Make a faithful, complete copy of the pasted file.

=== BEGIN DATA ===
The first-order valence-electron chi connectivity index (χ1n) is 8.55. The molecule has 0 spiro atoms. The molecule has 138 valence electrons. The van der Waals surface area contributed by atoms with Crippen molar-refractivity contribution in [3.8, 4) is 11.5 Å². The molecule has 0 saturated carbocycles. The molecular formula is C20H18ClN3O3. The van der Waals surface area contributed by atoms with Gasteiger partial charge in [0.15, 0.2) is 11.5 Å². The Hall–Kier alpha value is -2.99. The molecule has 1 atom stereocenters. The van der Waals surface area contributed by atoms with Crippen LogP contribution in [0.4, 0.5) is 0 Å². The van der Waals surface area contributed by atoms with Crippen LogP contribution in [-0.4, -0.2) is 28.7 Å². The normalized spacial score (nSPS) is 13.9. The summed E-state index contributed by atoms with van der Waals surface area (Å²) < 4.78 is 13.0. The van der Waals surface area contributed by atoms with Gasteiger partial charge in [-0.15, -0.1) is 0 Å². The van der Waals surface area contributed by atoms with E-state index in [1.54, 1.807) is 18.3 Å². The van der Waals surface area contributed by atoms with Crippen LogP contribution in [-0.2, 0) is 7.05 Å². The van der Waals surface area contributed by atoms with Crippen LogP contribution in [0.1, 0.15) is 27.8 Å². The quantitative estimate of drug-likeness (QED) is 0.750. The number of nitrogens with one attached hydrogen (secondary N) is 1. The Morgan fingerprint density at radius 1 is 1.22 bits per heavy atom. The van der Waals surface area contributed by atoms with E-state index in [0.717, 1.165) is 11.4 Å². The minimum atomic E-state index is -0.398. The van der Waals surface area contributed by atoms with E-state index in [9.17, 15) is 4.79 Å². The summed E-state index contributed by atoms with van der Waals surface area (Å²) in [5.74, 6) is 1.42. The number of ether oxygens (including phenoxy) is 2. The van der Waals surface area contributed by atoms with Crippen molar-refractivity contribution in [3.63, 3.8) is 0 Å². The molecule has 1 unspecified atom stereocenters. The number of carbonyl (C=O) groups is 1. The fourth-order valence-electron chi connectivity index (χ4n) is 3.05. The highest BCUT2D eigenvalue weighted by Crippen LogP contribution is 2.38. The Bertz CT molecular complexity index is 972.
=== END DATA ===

The first-order valence-electron chi connectivity index (χ1n) is 8.55. The molecule has 0 spiro atoms. The molecule has 138 valence electrons. The van der Waals surface area contributed by atoms with Crippen molar-refractivity contribution in [3.8, 4) is 11.5 Å². The molecule has 0 saturated carbocycles. The molecular formula is C20H18ClN3O3. The van der Waals surface area contributed by atoms with Gasteiger partial charge in [0.15, 0.2) is 11.5 Å². The Hall–Kier alpha value is -2.99. The molecule has 1 atom stereocenters. The van der Waals surface area contributed by atoms with Crippen LogP contribution in [0.4, 0.5) is 0 Å². The van der Waals surface area contributed by atoms with Crippen LogP contribution in [-0.4, -0.2) is 28.7 Å². The normalized spacial score (nSPS) is 13.9. The summed E-state index contributed by atoms with van der Waals surface area (Å²) < 4.78 is 13.0. The van der Waals surface area contributed by atoms with Gasteiger partial charge in [-0.15, -0.1) is 0 Å². The van der Waals surface area contributed by atoms with E-state index in [1.54, 1.807) is 18.3 Å². The van der Waals surface area contributed by atoms with Crippen LogP contribution in [-0.2, 0) is 7.05 Å². The van der Waals surface area contributed by atoms with Crippen LogP contribution in [0.1, 0.15) is 27.8 Å². The quantitative estimate of drug-likeness (QED) is 0.750. The number of nitrogens with one attached hydrogen (secondary N) is 1. The Morgan fingerprint density at radius 1 is 1.22 bits per heavy atom. The van der Waals surface area contributed by atoms with E-state index in [0.717, 1.165) is 11.4 Å². The minimum atomic E-state index is -0.398. The van der Waals surface area contributed by atoms with E-state index in [9.17, 15) is 4.79 Å². The summed E-state index contributed by atoms with van der Waals surface area (Å²) in [5.74, 6) is 1.42. The number of ether oxygens (including phenoxy) is 2. The van der Waals surface area contributed by atoms with Crippen molar-refractivity contribution in [3.63, 3.8) is 0 Å². The molecule has 1 unspecified atom stereocenters. The number of carbonyl (C=O) groups is 1. The fourth-order valence-electron chi connectivity index (χ4n) is 3.05. The highest BCUT2D eigenvalue weighted by Crippen LogP contribution is 2.38. The Bertz CT molecular complexity index is 972.